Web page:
What: Cardiovascular Systems (NASDAQ:CSII) fell almost 30% today after announcing disappointing earnings on Thursday after the bell.

So what: Revenue collected in the medical-device company's fiscal second quarter came in at $41.4 million, which was 3% below the low-end of management's guidance of revenue between $42.5 million to $44.0 million.

Normally, a slight miss in guidance wouldn't result in such a large decline, but this is the third quarter in a row that Cardiovascular Systems has missed its own guidance. While the first fiscal quarter saw year-over-year growth of 11%, and the prior quarter saw a 22% year-over-year increase -- despite the misses -- the second quarter's miss resulted in a 4% year-over-year decrease in revenue.

Scott Ward, CSI's chairman and interim president and CEO, blamed the lower-than-expected revenue on the company's expanded sales force that's selling both coronary and peripheral applications, which has "been challenging and is affecting our near-term sales performance."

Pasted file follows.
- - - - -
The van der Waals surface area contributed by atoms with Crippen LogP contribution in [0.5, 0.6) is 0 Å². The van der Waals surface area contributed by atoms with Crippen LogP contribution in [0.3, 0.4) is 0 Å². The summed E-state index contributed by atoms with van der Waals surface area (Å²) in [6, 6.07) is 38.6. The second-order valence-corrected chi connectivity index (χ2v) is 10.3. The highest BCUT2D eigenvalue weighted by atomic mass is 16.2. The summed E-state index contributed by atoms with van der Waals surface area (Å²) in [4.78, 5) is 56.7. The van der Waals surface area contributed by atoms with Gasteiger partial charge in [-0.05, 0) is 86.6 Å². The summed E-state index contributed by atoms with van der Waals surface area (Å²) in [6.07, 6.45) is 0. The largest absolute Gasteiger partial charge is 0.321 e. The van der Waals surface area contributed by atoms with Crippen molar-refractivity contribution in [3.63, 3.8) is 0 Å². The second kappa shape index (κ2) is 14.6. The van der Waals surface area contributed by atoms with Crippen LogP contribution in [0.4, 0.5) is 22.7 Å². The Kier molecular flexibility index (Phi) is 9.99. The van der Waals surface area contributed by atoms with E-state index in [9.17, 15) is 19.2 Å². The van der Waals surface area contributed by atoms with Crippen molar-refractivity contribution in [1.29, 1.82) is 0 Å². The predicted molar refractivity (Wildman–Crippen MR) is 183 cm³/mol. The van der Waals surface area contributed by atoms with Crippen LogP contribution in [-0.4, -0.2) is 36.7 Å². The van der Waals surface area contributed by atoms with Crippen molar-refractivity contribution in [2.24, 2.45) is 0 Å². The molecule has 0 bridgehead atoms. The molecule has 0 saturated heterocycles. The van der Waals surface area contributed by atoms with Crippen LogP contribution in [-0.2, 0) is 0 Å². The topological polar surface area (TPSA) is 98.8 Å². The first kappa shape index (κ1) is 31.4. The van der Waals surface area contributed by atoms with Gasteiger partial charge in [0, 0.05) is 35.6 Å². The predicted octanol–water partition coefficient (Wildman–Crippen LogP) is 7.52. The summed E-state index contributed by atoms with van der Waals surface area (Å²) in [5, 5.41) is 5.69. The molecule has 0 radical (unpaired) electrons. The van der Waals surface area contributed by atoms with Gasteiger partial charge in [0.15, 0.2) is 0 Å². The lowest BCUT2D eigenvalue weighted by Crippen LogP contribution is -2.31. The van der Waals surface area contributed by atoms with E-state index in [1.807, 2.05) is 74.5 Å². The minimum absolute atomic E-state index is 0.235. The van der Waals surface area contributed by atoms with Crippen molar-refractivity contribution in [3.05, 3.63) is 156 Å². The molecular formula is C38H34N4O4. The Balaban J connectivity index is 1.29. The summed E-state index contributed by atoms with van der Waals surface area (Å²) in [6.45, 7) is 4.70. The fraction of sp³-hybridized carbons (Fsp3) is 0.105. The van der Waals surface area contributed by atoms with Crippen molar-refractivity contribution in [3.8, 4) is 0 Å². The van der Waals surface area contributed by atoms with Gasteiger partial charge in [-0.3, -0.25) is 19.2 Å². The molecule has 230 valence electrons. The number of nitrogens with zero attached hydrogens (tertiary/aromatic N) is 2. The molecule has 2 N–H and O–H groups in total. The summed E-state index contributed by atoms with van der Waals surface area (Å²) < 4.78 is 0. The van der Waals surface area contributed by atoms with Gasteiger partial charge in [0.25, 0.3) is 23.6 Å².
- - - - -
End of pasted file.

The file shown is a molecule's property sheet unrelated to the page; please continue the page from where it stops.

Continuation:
Now what: While investors are rightfully concerned about management's ability to figure out how much of its products the company can sell in a given three-month period, the bigger issue may be Cardiovascular Systems' ability to get to profitability.

The company ended the quarter with $65 million in cash and equivalents in the bank. Ward said that "managing our cash position is a top priority," but also noted that the cash and "debt capacity and the potential to finance our $25 million Minnesota facility" were options to help Cardiovascular Systems become cash-flow positive. Taking on debt is sometimes necessary -- and sometimes even the best choice for a company -- but investors should be more receptive to it when taking on debt comes from a position of strength, not from a company that just reported a fall in revenue.

This article represents the opinion of the writer, who may disagree with the “official” recommendation position of a Motley Fool premium advisory service. We’re motley! Questioning an investing thesis -- even one of our own -- helps us all think critically about investing and make decisions that help us become smarter, happier, and richer.